Good Leaders Know that Diversity of Opinion Is Good and Helpful

[Note: To get this blog site up and running, I am reposting a few of my Facebook posts from recent months. This is one of them. It was first posted to Facebook on the date listed, though these first few posts to Neighborfy are being uploaded in June 2017. I’ve made minor edits to some of the Neighborfy versions.  Because these posts were originally posted to Facebook, unfortunately the original comments from readers are not copied here.]

Gonna demonstrate some “fair and balanced” bi-partisan analysis here…

My question: What kind of internal disagreement should a presidential administration accept or even embrace?

In another post (maybe later this week), I want to talk about why we value free speech, why we value diversity, and why some folks (in particular, Christians paying attention to Paul’s writings) think that diverse communities are essential to (part of God’s design for) human flourishing. Hint: All of those concepts have in common an appreciation for the marketplace of ideas (the best ideas ultimately win out), the equal dignity of all persons (each “endowed by their creator with…”; all created in the “image of God”), and that, together, we are metaphorically one body (if an elbow tells an eye, “I don’t need you,” well…). We should value diversity of opinion because it’s good for us, good for the truth, and it’s a way that we love one another.

But when is it ok to reject diversity of opinion and dissent?

Today’s news includes a report that a deputy in the National Security Counsel spoke critically about the President’s policy in a meeting with folks outside the Whitehouse. He got “reassigned” (though not fired). Some are analogizing this quasi-firing (really a demotion) to the President’s recent firing of his acting Attorney General who refused to enforce the President’s initial travel ban executive order. I think the two incidents are different.

The President is correct that he has a right to expect members of his NSC (and, generally, members of his Cabinet, etc.) to represent his agenda when speaking in public. When they don’t, he has a right to replace them. Pretty straightforward. If you were to go back and check my angry post about his firing of the interim AG, you’d find I was very clear that he had a right to fire her (even though I agreed with her, not him). As for the NSC staffer, the President had the right to reassign him. In fact, the President even had the right to fire the NSC staffer, though he apparently elected to show a measure of grace in this instance.

However, there are 2 issues worthy of a little discussion here:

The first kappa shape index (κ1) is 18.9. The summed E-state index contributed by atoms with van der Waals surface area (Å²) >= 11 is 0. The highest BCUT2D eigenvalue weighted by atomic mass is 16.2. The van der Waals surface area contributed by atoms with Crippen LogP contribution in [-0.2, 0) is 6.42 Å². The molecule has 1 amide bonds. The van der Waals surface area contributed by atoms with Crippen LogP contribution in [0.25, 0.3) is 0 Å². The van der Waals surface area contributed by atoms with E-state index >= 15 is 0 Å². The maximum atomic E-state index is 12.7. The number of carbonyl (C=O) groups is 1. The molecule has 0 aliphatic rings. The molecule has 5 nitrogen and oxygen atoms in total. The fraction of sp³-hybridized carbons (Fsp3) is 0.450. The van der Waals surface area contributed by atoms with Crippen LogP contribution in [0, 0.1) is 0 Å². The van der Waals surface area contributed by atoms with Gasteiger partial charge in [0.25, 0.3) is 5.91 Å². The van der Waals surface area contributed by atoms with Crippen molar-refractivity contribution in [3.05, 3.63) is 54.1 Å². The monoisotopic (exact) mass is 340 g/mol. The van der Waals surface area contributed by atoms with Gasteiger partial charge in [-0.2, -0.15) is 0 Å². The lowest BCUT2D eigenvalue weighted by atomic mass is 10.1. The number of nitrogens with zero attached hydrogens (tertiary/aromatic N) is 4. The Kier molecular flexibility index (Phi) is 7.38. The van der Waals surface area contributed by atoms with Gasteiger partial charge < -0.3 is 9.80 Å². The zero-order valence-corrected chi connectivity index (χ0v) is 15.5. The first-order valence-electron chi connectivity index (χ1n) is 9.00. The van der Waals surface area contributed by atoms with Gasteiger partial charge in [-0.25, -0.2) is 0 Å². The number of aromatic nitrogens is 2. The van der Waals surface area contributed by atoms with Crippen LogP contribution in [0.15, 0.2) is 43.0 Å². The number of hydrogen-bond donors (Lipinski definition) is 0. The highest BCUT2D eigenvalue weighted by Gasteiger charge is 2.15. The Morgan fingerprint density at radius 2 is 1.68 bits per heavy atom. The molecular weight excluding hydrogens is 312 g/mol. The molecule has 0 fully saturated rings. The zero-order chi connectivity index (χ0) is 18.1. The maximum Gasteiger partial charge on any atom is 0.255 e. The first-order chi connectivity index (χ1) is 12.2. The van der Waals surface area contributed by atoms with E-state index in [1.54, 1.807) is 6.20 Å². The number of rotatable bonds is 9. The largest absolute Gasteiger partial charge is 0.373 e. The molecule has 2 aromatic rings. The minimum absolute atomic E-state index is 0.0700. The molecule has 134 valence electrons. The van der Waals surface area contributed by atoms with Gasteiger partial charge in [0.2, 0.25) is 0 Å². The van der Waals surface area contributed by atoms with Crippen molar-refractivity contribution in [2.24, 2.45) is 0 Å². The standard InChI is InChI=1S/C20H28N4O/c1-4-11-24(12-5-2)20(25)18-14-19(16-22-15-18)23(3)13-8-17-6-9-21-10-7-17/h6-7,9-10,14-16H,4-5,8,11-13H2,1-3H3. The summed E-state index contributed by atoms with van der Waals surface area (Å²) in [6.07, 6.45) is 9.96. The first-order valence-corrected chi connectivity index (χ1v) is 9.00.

There IS a difference between the actions of the 2 personnel. The NSC staffer criticized the President about a security policy that wasn’t the staffer’s responsibility. He apparently expressed criticism basically because he thought the policy was a bad idea. That’s one thing. The acting AG made a legal determination, based on immense training and expertise, that the policy was likely to be found unconstitutional. As we now know, several judges around the country agreed with her. Lawyers have a different sense of duty. Unlike, say, military officers who are trained that honorable service means following the President’s order (even if there is a question of constitutionality, so long as the act is not a violation of human rights), lawyers are taught to be officers of the court. It is, for them, unethical to carry out activities that they believe to be unlawful. That is why they are taught that ethics may require a “noisy withdrawal” from cases where they can no longer defend unlawful behavior in good conscience. The NSC staff probably acted unethically, but at least unprofessionally. The acting AG, being a lawyer, acted both ethically and professionally. Even so, in both cases, the President had a right to fire them.

Whether or not the President has a right to fire, discipline, reassign or do something else when his staffers express dissent, he should take a deep breath. We should all hope that he is hearing dissent, at least in private. Every good executive should want candid, well-informed advice, even when the counsel he/she receives isn’t what he or she wanted to hear. This is certainly true in business (something Trump should know). I can’t tell you how many times a CEO has hired me as a company’s attorney because I was willing to give him/her difficult, honest advice. The problem at the moment, based on a growing chorus of leaked reports, is that President Trump just won’t have it. He doesn’t like hearing critiques, even smart, well-meaning critiques designed to help him. Leak after leak has occurred because staffers reluctantly concluded that the only way they can get the President’s attention is to ensure an issue gets TV airtime, because that’s the only medium he seems to notice. We don’t really know what is happening behind closed doors in discussions between the President and his staffers, but the leaked accounts have consistently indicated that he hasn’t yet learned how much thoughtful criticism could actually help him. I pray he learns that truth eventually.

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